Applying game theory to anti-terrorism

In what I would say is a smart play to making things more difficult for terrorists, Los Angeles airport security officials are using randomized security checkpoints to make pre-attack scouting work more risky.

…Anxious to thwart future terror attacks in the early stages while plotters are casing the airport, LAX security patrols have begun using a new software program called ARMOR, NEWSWEEK has learned, to make the placement of security checkpoints completely unpredictable. Now all airport security officials have to do is press a button labeled “Randomize,” and they can throw a sort of digital cloak of invisibility over where they place the cops’ antiterror checkpoints on any given day.

. . .

The ARMOR software is the real-world product of an idea that began as an academic question in game theory. USC doctoral student Praveen Paruchuri sought to find a way for one “agent” (or robot or company) to react to an adversary who has perfect information about the agent’s decisions. Using artificial intelligence and game theory, Paruchuri wrote a new, fast set of algorithms to randomize the actions of the first agent. But when he took the paper to prestigious AI conferences, nobody would publish the work. The basic reaction: great math, but so what? “They said, ‘We don’t see a practical use for it’,” says Milind Tambe, the USC engineering professor who led the ARMOR team. “It was very disappointing.”

I had a math professor in college who preferred to live in the world of theoretical math – it was cleaner, and not constrained by looking to make something out of the ideas studied. It sounds like Purachuri ran in to mostly theoretical mathematicians who didn’t like real-world products messing up their precious Gedankenexperiment work. Fortunately, LAX officials didn’t view the work the same as the academics at the conferences did. They wanted to talk more to the ARMOR product creators. Now, the project has been put to work for the airport.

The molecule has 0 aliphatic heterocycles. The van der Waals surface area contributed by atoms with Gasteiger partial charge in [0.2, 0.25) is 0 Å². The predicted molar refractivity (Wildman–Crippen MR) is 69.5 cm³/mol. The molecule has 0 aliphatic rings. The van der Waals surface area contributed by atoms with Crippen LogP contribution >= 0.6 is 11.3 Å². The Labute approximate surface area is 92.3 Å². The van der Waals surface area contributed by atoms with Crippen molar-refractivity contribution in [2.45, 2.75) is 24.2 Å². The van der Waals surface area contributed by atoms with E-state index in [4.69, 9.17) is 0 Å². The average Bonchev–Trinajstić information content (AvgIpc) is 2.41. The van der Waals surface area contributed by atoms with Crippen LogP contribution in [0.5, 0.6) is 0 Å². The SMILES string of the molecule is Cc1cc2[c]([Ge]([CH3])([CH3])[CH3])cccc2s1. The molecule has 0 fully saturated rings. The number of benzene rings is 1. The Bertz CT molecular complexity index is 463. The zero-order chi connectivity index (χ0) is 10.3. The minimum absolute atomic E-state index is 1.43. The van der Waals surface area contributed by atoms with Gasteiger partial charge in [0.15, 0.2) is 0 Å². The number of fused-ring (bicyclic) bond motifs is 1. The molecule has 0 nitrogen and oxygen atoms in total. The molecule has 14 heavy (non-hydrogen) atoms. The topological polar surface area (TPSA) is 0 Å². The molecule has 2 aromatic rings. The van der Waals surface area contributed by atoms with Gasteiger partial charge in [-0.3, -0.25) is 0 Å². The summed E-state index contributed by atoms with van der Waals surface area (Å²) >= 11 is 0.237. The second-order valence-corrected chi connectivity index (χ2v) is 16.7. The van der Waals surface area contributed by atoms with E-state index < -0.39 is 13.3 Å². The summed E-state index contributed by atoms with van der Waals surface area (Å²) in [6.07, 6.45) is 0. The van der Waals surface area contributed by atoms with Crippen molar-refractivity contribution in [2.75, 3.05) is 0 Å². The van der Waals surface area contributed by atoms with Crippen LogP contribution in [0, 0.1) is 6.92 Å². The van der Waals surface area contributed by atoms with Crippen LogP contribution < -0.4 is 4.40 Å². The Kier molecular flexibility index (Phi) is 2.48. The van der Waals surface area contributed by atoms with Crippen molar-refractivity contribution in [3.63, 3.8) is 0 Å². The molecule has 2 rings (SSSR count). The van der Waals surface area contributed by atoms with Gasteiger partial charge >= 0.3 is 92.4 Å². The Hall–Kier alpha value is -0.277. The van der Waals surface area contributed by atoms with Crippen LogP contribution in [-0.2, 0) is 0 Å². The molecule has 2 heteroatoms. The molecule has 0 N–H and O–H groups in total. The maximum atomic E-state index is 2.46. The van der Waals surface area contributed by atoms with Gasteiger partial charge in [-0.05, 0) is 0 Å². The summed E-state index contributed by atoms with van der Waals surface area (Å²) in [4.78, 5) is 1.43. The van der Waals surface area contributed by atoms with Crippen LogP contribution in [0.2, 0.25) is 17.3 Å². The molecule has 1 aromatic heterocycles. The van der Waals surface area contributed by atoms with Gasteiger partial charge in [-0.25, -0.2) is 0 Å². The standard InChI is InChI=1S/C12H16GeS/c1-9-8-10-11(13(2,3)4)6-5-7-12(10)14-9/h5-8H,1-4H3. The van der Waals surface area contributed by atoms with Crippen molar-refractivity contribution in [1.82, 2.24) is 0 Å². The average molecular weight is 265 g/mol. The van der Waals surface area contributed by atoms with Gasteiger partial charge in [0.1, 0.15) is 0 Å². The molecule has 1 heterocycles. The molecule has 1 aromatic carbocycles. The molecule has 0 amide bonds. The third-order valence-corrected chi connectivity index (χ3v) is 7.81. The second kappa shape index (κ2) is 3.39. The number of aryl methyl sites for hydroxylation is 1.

It’s a smart premise, and if used more frequently than once a day, I could see this helping. Have the bog-standard set security screening points that we all know and love, add in sets of relocated daily mobile screening points, and throw randomly mobilized light-duty screening officers on top of it. It can be a hassle for the security officials, but should lead to less overall intrusion for standard travellers and more security visibility to potential terrorists or attackers. It sounds like it will make for better security, and as my regular (and exceptionally brillaint) readers know, I am all for security that leads to less intrusiveness for regular travellers, which ARMOR sounds like it will do. (via /.)

[tags]ARMOR software security tool, Randomized security checkpoints, Game theory, Mobile random screening[/tags]